Measurements 282 continues until a user depresses an "OFF" button 285 on device 35 such as function button 95 or function button 97. Once the user depresses the "OFF" button, the internal stroke and elapsed time counters stop 305 wherein the internal microprocessor 195 calculates and analyzes 307 plurality of swim performance factors. Finally, in step 310 the results are stored and displayed to the user 310.
Reference is now made to FIG. 8 which illustrates the various analysis results 320 generated by device 35 after use by a swimmer in accordance with the preferred embodiment of the invention. A user selects a swim mode 325 such as the distance to swim causing internal counters within the device to be activated 330. In the preferred embodiment, the user may select various distances to swim 325. Stroke count and elapsed time measurements 335 are made according to the process herein described and stored 345 to keep a record of the number of strokes 350 and total elapsed time 360 in order to compute a stroke rate 355.
As shown, a plurality of various swim performance factors are computed 365 including the distance per stroke 370, swim velocity 375 and swim efficiency index (SEI) 380. The SEI 380, as contemplated by the present invention, is an indication of the number of strokes taken added to the number of strokes (in seconds) and divided by the total distance swam. Thus the higher an SEI 380, the less efficient a particular swimmer is as compared to other swimmers or as the swim distance increases. Also, the SEI 380 gives a particular swimmer an indication of how his or her efficiency is effected by the distance swam.
Process flow continues to storing results 385 in an internal memory space 200 prior to displaying the results 390 via display means 205.
The screen interface and arrangement of screen display indicators shown to a user on the screen display 220 can be more fully appreciated by reference to FIG. 9. FIG. 9 illustrates the screen display 400 in accordance with the preferred embodiment of the invention. As shown, screen display 400 has a distance indication section 405 to allow the user to select a distance to swim with function buttons 95 or 97. Distance indicators 405 range from 25 to 1500 and may be displayed in yards, meters or other accepted standard of measurement.
Charge indicator 410 notifies the user when power levels are low by blinking or highlighting in a manner that warns the user and provides the user sufficient time to change battery cells 225 when they are low. Recall indicator 415 allows the user to select and review a stored event with event marker 420. Clear event indicator 425 is provided to allow the user to delete a stored event. Numeric indicators 430 gives a readout of the presently selected swim performance factor which the user may view and scroll through by use of function buttons 95 or 97.
Also shown are the various swim performance factors which a user may scroll and select for readout via numeric indicators 430 on display screen 400. These include elapsed time indicator 435, distance per stroke indicator 440, SEI indicator 445, swim cycle rate indicator 450 and velocity indicator 455. As contemplated by the present invention, numeric indicators 430 correspond to the particular swim performance factor 435, 440, 445, 450 and 455, and are highlighted by the user through function buttons 95 or 97, thus allowing the user to scroll through the various analysis results.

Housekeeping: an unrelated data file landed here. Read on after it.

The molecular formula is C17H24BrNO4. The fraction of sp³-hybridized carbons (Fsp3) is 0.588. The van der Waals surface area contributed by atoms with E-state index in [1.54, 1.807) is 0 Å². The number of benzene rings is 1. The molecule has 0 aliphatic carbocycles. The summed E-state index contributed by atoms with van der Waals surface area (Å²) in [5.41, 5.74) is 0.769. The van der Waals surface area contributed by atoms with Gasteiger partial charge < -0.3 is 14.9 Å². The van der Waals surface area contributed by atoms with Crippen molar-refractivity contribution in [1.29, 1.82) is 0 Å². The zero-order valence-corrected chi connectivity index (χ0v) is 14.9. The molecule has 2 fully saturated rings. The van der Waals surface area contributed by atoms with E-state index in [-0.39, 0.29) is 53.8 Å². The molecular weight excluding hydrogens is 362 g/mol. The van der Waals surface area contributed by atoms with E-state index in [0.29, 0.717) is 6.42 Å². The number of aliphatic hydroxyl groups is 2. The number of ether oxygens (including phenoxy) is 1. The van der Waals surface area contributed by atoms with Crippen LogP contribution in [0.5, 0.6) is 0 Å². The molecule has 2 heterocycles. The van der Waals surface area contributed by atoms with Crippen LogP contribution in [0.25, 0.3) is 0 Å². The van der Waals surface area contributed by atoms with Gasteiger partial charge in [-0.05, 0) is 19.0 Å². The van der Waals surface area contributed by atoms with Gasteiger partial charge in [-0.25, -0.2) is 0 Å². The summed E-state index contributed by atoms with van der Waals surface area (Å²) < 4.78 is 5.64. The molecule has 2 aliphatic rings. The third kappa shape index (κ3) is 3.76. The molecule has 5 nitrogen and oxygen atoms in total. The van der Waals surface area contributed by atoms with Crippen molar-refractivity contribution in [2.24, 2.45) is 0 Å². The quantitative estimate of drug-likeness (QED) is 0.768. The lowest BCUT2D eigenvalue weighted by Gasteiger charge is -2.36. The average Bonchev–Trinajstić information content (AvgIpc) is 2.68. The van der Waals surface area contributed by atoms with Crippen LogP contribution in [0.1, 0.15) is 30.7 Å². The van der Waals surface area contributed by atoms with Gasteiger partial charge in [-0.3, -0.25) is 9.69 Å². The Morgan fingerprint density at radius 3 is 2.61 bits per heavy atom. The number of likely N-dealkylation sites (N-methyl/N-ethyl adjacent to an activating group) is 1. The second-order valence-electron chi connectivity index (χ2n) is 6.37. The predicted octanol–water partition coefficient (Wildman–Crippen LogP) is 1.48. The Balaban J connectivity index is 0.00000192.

Modifications of this invention will occur to those skilled in the art. Therefore, it should be understood that this invention is not limited to a particular device or process disclosed, but that the specification is intended to cover all such modifications which are within the true spirit and scope of this invention as claimed.
|Cited Patent||Filing date||Publication date||Applicant||Title|
|US3952352 *||May 2, 1975||Apr 27, 1976||Wan Lawrence A||Electronic stroke effectiveness sensor for competitive swimmers|
|US4654010 *||Mar 4, 1985||Mar 31, 1987||Rod Havriluk||Method and apparatus of measuring swimming technique|
|US4993004 *||Jan 11, 1989||Feb 12, 1991||Loizeaux Marion A||Passively activated lap counter and timer|
|US5088072 *||May 31, 1990||Feb 11, 1992||Bernard Fitzmorris||Sport counting and timing device|
|Citing Patent||Filing date||Publication date||Applicant||Title|
|US6321177 *||Jan 12, 1999||Nov 20, 2001||Dacor Corporation||Programmable dive computer|
|US7156141 *||May 16, 2006||Jan 2, 2007||Summit Tool Company||Tire demounting tool|
|US7199784 *||May 16, 2003||Apr 3, 2007||Fisher Rosemount Systems, Inc.||One-handed operation of a handheld field maintenance tool|
|US8533001 *||Mar 27, 2008||Sep 10, 2013||Physfarm Training Systems, Llc||System and method for computing athletic performance|
|US20040227723 *||May 16, 2003||Nov 18, 2004||Fisher-Rosemount Systems, Inc.||One-handed operation of a handheld field maintenance tool|
|DE19934646A1 *||Jul 16, 1999||Feb 1, 2001||Univ Dresden Tech||Verfahren und Vorrichtung zur iterativen Decodierung von verketteten Codes|
|EP0993846A1 *||Oct 11, 1999||Apr 19, 2000||Pascal Reynier||Paddle attached to the hand for use in aquatic environments|
|WO2001016891A1 *||Aug 29, 2000||Mar 8, 2001||Reijo Varis||Swimming analyzer|
|WO2010112470A1 *||Mar 29, 2010||Oct 7, 2010||Movea||System and method for observing the swimming activity of a person|
|U.S. Classification||702/182, 441/56, 702/142, 702/176, 441/58|
|International Classification||A63B69/00, A63B71/06, A63B24/00|
|Cooperative Classification||A63B2244/20, A63B2071/0663, A63B71/0686, A63B2220/20, A63B2220/17|
|Jun 8, 1995||AS||Assignment|
Owner name: PERFORMANCE GENERAL CORPORATION, TEXAS
Free format text: ASSIGNMENT OF ASSIGNORS INTEREST;ASSIGNOR:GEISER, WILLIAM P.;REEL/FRAME:007564/0961
Effective date: 19950607
|Mar 27, 2001||REMI||Maintenance fee reminder mailed|
|Apr 24, 2001||FPAY||Fee payment|
Year of fee payment: 4
|Apr 24, 2001||SULP||Surcharge for late payment|
|Mar 23, 2005||REMI||Maintenance fee reminder mailed|
|Sep 2, 2005||LAPS||Lapse for failure to pay maintenance fees|
|Nov 1, 2005||FP||Expired due to failure to pay maintenance fee|
Effective date: 20050902